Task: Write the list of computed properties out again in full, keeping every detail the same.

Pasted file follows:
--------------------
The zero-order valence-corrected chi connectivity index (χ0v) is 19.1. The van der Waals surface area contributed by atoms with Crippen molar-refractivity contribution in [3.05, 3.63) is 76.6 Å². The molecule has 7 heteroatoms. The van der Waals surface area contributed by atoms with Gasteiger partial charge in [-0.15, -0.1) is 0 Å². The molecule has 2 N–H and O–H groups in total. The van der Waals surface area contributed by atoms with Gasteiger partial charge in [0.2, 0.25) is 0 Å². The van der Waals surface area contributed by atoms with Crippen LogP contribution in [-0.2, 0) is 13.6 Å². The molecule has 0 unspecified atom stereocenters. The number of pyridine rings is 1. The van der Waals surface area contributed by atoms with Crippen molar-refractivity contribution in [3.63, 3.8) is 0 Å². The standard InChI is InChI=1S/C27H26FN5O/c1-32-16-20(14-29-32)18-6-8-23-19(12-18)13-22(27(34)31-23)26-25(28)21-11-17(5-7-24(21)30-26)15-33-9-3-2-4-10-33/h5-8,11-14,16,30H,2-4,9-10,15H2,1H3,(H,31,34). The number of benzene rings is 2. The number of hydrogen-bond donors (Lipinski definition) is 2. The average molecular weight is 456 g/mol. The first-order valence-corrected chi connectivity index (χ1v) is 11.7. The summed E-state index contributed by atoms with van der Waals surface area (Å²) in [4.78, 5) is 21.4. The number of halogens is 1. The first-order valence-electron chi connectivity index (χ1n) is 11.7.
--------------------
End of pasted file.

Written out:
The zero-order valence-corrected chi connectivity index (χ0v) is 19.1. The van der Waals surface area contributed by atoms with Crippen molar-refractivity contribution in [3.05, 3.63) is 76.6 Å². The molecule has 7 heteroatoms. The van der Waals surface area contributed by atoms with Gasteiger partial charge in [-0.15, -0.1) is 0 Å². The molecule has 2 N–H and O–H groups in total. The van der Waals surface area contributed by atoms with Gasteiger partial charge in [0.2, 0.25) is 0 Å². The van der Waals surface area contributed by atoms with Crippen LogP contribution in [-0.2, 0) is 13.6 Å². The molecule has 0 unspecified atom stereocenters. The number of pyridine rings is 1. The van der Waals surface area contributed by atoms with Crippen molar-refractivity contribution in [3.63, 3.8) is 0 Å². The standard InChI is InChI=1S/C27H26FN5O/c1-32-16-20(14-29-32)18-6-8-23-19(12-18)13-22(27(34)31-23)26-25(28)21-11-17(5-7-24(21)30-26)15-33-9-3-2-4-10-33/h5-8,11-14,16,30H,2-4,9-10,15H2,1H3,(H,31,34). The number of benzene rings is 2. The number of hydrogen-bond donors (Lipinski definition) is 2. The average molecular weight is 456 g/mol. The first-order valence-corrected chi connectivity index (χ1v) is 11.7. The summed E-state index contributed by atoms with van der Waals surface area (Å²) in [4.78, 5) is 21.4. The number of halogens is 1. The first-order valence-electron chi connectivity index (χ1n) is 11.7.